A measure $\mu$ is absolutely continuous with respect to $\nu$ if we can think of $\mu$ as a weighted variation on $\nu$.

Fix a measurable space $X$ and let $\mu$ and $\nu$ be two measures on $X$.

The measure $\mu$ is **absolutely continuous** with respect to $\nu$ if every $\nu$-full set is also $\mu$-full.

Because null sets are more familiar than full sets, we may equivalently express things as follows (but this is not correct in constructive mathematics):

The measure $\mu$ is **absolutely continuous** with respect to $\nu$ if every $\nu$-null set is also $\mu$-null.

If $\mu$ and $\nu$ are positive measures, then we may also express this as follows:

The positive measure $\mu$ is **absolutely continuous** with respect to $\nu$ if, for every measurable set $A$, $\mu(A) = 0$ if $\nu(A) = 0$.

Since the absolute value of a measure is a positive measure, we can also express the general definition as follows:

The measure $\mu$ is **absolutely continuous** with respect to $\nu$ if, for every measurable set $A$, ${|\mu|}(A) = 0$ if ${|\nu|}(A) = 0$.

Since only the full sets (or, classically, the null sets) matter, we do not need to have the full structure of a measure. Sometimes we equip a measurable space with a $\delta$-filter $\mathcal{F}$ of full sets (or a $\sigma$-ideal $\mathcal{N}$ of null sets) without specifying a measure that produces these. (For example, a smooth manifold is so equipped, effectively the full/null sets under Lebesgue measure, even though there is no canonical such measure, since these sets are the same regardless of coordinate chart.) Then we say:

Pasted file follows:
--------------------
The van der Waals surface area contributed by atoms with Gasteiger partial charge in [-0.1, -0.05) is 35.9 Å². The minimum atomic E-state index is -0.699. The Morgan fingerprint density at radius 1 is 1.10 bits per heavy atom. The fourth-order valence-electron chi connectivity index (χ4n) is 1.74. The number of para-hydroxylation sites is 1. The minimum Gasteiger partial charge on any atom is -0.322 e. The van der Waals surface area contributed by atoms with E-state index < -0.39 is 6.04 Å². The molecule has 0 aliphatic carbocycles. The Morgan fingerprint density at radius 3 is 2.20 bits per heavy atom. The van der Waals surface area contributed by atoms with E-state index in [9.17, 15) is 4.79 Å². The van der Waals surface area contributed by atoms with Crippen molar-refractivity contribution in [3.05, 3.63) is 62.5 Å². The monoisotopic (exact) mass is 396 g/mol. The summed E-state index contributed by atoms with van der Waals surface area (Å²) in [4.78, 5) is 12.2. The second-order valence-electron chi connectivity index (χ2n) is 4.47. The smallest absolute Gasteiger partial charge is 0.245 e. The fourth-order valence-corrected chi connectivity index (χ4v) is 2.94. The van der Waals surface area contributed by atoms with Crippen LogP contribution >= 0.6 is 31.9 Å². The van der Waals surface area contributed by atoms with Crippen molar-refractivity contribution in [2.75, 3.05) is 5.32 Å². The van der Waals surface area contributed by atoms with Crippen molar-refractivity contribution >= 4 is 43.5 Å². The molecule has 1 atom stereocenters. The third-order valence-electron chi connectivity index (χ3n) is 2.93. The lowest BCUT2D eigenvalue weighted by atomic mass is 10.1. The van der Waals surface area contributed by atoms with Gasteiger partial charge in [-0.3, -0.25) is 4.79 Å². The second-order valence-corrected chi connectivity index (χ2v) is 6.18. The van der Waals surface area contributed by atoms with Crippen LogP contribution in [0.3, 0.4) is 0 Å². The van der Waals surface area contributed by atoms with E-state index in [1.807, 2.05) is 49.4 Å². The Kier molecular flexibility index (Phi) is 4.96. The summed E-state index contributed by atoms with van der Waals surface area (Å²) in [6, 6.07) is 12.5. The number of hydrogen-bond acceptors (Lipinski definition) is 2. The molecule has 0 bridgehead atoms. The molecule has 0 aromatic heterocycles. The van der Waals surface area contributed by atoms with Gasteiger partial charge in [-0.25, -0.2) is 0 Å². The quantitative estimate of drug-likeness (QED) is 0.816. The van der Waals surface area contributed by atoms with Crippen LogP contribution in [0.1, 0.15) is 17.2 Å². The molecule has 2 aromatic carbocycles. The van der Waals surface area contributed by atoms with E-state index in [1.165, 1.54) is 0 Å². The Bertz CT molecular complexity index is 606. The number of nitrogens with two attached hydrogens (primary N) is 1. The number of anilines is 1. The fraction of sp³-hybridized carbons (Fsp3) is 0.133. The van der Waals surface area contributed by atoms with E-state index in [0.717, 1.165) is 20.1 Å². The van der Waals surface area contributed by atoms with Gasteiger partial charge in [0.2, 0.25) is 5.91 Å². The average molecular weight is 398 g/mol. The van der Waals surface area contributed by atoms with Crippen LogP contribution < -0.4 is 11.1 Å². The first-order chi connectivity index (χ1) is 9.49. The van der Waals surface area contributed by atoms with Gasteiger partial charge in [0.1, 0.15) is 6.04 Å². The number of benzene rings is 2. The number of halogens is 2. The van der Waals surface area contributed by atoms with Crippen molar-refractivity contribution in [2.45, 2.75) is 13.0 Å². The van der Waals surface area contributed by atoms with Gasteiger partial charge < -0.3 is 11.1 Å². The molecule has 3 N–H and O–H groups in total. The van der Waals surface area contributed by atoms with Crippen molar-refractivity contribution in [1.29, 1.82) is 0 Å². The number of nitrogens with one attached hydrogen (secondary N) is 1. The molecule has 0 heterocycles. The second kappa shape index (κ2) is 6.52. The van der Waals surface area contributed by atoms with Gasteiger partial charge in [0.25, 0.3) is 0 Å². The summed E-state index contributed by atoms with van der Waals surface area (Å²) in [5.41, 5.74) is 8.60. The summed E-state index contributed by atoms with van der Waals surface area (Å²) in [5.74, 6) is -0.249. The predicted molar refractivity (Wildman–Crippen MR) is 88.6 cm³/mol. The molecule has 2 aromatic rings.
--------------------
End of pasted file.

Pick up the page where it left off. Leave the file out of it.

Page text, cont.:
The measure $\mu$ is **absolutely continuous** with respect to $\mathcal{F}$ (or $\mathcal{N}$) if every element of $\mathcal{F}$ is $\mu$-full (or every element of $\mathcal{N}$ is $\mu$-null).

In fact, only the full/null sets of $\mu$ matter either, but until somebody has use for the notion of one $\delta$-filter (or $\sigma$-ideal) being absolutely continuous with respect to another, I will refrain from writing it down. (See centipede mathematics.)

If one calls a measure on the real line ‘absolutely continuous’, this means with respect to Lebesgue measure.

This generalises to any cartesian space (with Lebesgue measure) or indeed to any smooth manifold of finite dimension (where there is no canonical Lebesgue measure but a family of local ones and so still a notion of Lebesgue-full and Lebesgue-null sets).

Or, this generalises to any compact group (with Haar measure) or indeed to any locally compact group (where there is no canonical Haar measure but a proportional family of them and so still a canonical notion of Haar-full and Haar-null sets).

Let $\nu$ be a measure, and let $f \in L^1(\nu)$ be an absolutely integrable function with respect to $\nu$; then integration defines a measure $f \nu$:

$(f \nu)(E) = \int_E f \nu = \int_E f(x) \nu(\mathrm{d}x) .$

This measure $f \nu$ is absolutely continuous with respect to $\nu$. Conversely, given any absolutely continuous measure $\mu$, there is (at most) a unique (up to almost equality) absolutely integrable function $f$ such that $\mu = f \nu$; and this function must exist if $\mu$ and $\nu$ are localizable. This converse is the subject of the Radon–Nikodym theorem.

A function $f\colon \mathbb{R} \to \mathbb{R}$ is absolutely continuous iff the Lebesgue–Stieltjes measure $\mathrm{d}f$ is absolutely continuous with respect to Lebesgue measure. (All such functions are continuous, and this example is actually the origin of the term.)

Last revised on October 1, 2014 at 07:51:27. See the history of this page for a list of all contributions to it.